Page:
Keye Street, private detective, former FBI forensic analyst, and all-around alcoholic, is called to a rural Georgia town to unmask a killer. Two bodies have been found, both of 13-year-old girls. One of the girls has been missing for 10 years, while the other disappeared recently. Keye must work with a hostile local police department and a population suspicious of the fact that she’s both female and Asian in order to find who is doing this and stop him before it’s too late.
The third installment of a series that just keeps getting better, Don’t Talk to Strangers features a multicultural cast, with a strong female character at its center. Coupled with a vivid setting and intricate plot, this is a novel that crime novelists will enjoy from beginning to end.
When I first heard about Keye Street, the main character in Amanda Kyle Williams’ series, I was intrigued. An ethnically Chinese woman, adopted by a Southern American family, with a gay, black brother (also adopted)? I loved the crazy culture clash that the novel promised. Not to mention Keye seemed like an interesting character: a brilliant woman who was brought down by her addictions and now works as a private detective. I read the first novel in the series, The Stranger You Seek, and thought it was good, but not great. It was the second novel, Stranger in the Room, that impressed me, and the current Don’t Talk to Strangers proves the series is just getting better and better.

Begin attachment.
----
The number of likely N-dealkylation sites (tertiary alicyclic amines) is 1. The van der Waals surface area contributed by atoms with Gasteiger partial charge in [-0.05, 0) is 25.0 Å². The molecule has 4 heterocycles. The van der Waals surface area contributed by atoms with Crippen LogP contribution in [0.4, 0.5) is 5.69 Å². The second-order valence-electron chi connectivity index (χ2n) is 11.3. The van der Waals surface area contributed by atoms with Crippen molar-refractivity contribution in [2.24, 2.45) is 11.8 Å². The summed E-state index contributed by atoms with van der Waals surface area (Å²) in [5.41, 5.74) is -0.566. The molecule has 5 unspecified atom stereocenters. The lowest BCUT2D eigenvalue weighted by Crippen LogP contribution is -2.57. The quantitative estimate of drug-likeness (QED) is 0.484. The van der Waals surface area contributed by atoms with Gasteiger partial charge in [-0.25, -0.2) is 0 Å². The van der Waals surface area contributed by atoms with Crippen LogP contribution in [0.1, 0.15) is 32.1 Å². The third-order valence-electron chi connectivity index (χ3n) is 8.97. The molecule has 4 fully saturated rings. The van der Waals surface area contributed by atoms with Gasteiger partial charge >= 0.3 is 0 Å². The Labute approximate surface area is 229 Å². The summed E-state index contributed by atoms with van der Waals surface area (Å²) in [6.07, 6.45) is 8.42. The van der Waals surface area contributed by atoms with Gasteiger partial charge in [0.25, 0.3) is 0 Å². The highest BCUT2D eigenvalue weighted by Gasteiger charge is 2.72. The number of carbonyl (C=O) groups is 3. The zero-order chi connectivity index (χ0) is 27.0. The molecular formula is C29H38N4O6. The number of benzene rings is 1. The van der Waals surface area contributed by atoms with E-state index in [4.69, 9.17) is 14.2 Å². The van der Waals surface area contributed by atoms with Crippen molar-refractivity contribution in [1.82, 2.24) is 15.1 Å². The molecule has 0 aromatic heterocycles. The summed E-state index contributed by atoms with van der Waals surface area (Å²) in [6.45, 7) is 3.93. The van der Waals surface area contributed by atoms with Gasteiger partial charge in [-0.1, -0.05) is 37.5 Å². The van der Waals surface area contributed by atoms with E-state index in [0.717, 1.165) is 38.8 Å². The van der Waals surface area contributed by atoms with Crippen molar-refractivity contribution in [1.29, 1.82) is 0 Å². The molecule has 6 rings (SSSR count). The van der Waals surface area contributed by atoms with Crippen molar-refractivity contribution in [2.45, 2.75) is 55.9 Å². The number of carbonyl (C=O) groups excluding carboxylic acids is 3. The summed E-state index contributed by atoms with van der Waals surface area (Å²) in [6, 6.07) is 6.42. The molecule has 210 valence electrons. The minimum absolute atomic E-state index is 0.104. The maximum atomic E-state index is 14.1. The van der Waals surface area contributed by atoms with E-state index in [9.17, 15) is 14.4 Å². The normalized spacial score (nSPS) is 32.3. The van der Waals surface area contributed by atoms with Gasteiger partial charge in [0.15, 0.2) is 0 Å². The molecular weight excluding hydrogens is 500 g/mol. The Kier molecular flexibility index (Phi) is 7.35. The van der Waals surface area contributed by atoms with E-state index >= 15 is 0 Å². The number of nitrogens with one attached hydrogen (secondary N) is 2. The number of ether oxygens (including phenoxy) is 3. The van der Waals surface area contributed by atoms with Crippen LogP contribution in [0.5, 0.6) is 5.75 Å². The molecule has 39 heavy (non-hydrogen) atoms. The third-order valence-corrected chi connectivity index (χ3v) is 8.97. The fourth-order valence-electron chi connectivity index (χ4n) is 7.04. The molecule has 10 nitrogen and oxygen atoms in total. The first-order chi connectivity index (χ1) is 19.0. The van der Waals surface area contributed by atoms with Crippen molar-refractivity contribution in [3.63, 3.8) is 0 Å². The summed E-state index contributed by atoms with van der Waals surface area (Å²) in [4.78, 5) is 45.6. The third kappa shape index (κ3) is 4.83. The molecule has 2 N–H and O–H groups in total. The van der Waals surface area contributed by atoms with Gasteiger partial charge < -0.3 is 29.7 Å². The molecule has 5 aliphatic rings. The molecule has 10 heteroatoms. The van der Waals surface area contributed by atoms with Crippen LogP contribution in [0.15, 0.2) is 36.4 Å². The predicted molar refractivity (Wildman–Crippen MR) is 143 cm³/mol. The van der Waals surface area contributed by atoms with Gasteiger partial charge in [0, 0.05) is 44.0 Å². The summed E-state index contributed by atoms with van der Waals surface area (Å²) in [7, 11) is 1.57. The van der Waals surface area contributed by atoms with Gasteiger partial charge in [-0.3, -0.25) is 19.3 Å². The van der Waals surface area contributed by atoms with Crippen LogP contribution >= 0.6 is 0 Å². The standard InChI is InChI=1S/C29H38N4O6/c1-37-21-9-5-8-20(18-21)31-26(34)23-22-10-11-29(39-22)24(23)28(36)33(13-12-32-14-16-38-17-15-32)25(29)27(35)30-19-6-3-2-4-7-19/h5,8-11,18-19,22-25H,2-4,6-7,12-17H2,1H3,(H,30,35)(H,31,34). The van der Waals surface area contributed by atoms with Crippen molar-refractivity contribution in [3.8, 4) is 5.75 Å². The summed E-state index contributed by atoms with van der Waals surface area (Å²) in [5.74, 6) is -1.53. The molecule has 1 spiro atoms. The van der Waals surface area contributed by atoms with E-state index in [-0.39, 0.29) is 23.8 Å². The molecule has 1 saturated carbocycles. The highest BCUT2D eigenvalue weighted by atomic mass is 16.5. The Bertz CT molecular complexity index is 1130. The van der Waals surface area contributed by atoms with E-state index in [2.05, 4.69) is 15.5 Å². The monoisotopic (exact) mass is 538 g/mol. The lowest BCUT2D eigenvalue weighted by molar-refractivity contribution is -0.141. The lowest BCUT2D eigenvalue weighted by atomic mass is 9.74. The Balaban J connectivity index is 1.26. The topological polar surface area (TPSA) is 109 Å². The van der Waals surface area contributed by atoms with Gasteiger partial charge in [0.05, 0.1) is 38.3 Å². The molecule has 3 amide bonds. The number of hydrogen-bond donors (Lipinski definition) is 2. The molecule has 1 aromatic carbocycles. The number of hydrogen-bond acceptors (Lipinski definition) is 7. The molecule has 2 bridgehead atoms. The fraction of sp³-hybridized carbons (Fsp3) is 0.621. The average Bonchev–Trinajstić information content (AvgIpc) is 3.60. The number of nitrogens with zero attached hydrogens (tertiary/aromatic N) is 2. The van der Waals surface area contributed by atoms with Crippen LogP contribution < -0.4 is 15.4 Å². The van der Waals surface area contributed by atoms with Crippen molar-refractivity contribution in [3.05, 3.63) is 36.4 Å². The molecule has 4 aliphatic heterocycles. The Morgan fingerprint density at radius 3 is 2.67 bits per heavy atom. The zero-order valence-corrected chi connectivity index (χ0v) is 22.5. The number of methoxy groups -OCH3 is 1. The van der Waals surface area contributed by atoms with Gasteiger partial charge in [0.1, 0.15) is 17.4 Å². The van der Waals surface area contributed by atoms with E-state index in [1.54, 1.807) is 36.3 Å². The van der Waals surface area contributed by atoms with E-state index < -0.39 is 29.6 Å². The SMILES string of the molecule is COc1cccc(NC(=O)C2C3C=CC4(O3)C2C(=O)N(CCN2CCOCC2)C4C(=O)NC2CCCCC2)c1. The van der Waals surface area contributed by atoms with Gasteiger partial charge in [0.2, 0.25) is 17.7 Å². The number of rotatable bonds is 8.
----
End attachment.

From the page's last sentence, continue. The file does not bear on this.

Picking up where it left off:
Keye has always been a strong character in this series, vulnerable only to her own penchant for self-destruction. She continues to struggle with that in Don’t Talk to Strangers. That’s not to say she’s the exact same character that she was in this novel, though. She’s stronger in some ways, more resistant to her addictions, but she’s also more vulnerable. She’s opened herself up to people around her, and watching them get hurt in previous books has torn her apart on the inside. If you like complex, difficult main characters who still manage to be likeable, then Keye is exactly the character you should be reading about.
The plot of Don’t Talk to Strangers is twisty; I had no idea what to expect and I appreciated that. The end result was surprising in more than one way; I can’t discuss specific without giving away details, but let’s just say that the realism was a welcome change from many other crime novels. This is a novel that’s easy to race through, but it’s worth slowing yourself down and savoring the details. Williams’ descriptions of her settings are vivid; readers will be able to see rural Georgia before them and feel the humidity in the air as they read this book.
It’s always nice when a series gets better with each installment, rather than going downhill; Don’t Talk to Strangers is creative, well-written, and absolutely gripping. Readers looking for a unique main character and impeccable detail in their reads should absolutely seek out this series. Amanda Kyle Williams is certainly a crime novelist to watch; I can’t wait to see where she takes Keye from here.
Other books by Amanda Kyle Williams: